Very quick update on the first World Cup of the year.
Flew out to Italy on the Tuesday to be greeted by some pretty warm temperatures. Even ran into fellow Para-T rider Rik Wadden in the airport!
Drove straight to the hotel, built up my bikes and headed out on the road for a quick look at the TT course. I had heard it was ‘hilly’ so was a bit concerned. But after riding it I realised it wasn’t too bad at all! Short at 12.5km and with no significant climbing, might actually give me a shot at doing well.
Spent the next couple of days getting more familiar with both the TT and road race courses and trying to get used to the heat. Heat really is my enemy and was more worried about that than the course itself.
I found it difficult to get any significant power out on the bike in the days leading up to the TT so was worried that something was wrong. When I woke up (early) on race day, I still had doubts as to how I would perform but all you can do is put them out of your mind and get into race mode.
And so before I knew it I was rolling down the start ramp and out onto the course. Even though it was only 9:30am, it was already 28 degrees. I was thankful the TT would be over quickly!
Within minutes I knew I was on form. It was a struggle to hold back the power and not overdo it from the gun. Always a good sign! I settled into my rhythm and just got on with it. It was a real pleasure to be riding a 100% closed-rode TT - so you are able to use the entire road and pick the best lines and surfaces.
As I made the final turn into the long uphill drag towards the finish (around 3km to go), I spotted 2 riders up ahead - my 1-minute and 2-minute men. I expected to catch the 2-minute man as he’s quite slow, but definitely did not expect to see the other rider (Simon Price who had beat me in the last TT in Italy). It meant I was probably having a good ride.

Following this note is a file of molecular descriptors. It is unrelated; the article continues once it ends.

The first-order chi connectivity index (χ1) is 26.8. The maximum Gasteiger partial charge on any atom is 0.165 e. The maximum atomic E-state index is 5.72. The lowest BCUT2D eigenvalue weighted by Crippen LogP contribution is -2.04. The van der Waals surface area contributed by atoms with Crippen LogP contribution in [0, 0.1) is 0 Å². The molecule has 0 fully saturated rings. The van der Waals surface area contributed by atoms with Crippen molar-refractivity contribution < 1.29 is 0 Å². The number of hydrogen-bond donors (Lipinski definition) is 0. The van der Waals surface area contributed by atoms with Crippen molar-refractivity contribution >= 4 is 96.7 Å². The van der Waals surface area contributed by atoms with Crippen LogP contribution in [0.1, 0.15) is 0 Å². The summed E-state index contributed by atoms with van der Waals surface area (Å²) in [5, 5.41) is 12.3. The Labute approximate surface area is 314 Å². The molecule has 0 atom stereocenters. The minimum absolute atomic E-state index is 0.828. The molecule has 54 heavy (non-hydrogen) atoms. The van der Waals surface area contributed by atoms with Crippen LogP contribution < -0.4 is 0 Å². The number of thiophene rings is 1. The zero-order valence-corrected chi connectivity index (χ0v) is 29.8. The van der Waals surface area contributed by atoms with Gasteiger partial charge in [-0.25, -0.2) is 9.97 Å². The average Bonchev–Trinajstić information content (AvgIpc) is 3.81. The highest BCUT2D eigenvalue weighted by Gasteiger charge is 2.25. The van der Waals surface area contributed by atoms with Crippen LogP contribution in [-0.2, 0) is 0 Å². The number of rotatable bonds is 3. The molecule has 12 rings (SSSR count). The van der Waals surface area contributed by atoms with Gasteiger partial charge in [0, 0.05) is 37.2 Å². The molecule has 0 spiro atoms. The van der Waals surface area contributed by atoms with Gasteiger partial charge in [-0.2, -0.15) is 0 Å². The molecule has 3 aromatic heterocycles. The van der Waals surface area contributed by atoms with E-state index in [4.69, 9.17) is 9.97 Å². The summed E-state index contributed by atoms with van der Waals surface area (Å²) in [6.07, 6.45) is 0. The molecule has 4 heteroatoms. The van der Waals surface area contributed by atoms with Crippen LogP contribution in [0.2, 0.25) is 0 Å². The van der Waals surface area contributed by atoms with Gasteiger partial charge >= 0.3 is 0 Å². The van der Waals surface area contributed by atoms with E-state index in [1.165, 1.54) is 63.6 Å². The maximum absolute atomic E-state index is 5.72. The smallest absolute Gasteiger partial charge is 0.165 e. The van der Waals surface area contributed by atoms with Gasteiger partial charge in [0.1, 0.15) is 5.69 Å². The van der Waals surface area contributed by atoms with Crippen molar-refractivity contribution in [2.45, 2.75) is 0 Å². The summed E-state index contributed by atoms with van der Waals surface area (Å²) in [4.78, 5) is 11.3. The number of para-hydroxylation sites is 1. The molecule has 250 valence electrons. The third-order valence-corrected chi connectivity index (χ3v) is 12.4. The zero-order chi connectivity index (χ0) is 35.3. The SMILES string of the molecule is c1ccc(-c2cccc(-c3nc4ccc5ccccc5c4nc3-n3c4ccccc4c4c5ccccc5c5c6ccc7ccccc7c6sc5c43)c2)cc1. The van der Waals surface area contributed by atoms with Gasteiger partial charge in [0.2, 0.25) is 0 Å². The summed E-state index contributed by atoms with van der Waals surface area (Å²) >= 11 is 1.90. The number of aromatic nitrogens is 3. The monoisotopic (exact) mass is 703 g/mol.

1km to go and I just piled it on, leaving it all out there. Onto the final few 100 meters across the cobbles and across the line. Most of the other riders were all there - collapsed at the side of the road from he heat and effort. It had been a tough ride for everyone.
A quick check of the timings and it was confirmed: I had won by less than 2 seconds! I can’t honestly say I expected to win, but it was both a joy and relief!
A couple of days later and we were back for the road race. 9 laps of the mostly flat circuit, with that same section of cobbles to negotiate each lap. I was worried about getting through some of the tight corners safely but in the end it worked out OK.
Like many of the races, it was fast and furious from the start. Several attacks straight away with a few riders initially getting away. I stayed near the front all race - and was able to help bring back the first escape, but when 2 of the riders got away again, there was nothing I could do.
From this point on, there were very few people willing to work at the front to bring back the 2 escaped riders - and so their advance grew with each passing lap. I could sense it was now a race for 3rd place - and it was going to be a bunch sprint.
With less than a lap to go I was still staying near the front but as we passed through the feed zone I felt my leg cramp up. I had to ease off the pedals to try and stop it getting worse. I immediately dropped back in the small bunch. As I moved back up, I was wary of the cramp coming back.
And so - we were into the last km - a straight road leading towards one last right hand turn onto the cobbles and a sprint to the finish line. I pushed on, trying to get to the front and into that last corned before the other riders, knowing this would be key to a high finishing position. But as we neared that turn I got boxed out - with riders on other side of me and nowhere to go.
We made the turn towards the finish and I sprinted for all I was worth, but sadly (for me) I ended up in 8th place (6th place in the bunch sprint). Nevertheless, finishing int he bunch is a step forward, especially after riding hard at the front all day.
Next up was the World Cup in Switzerland. Details to follow!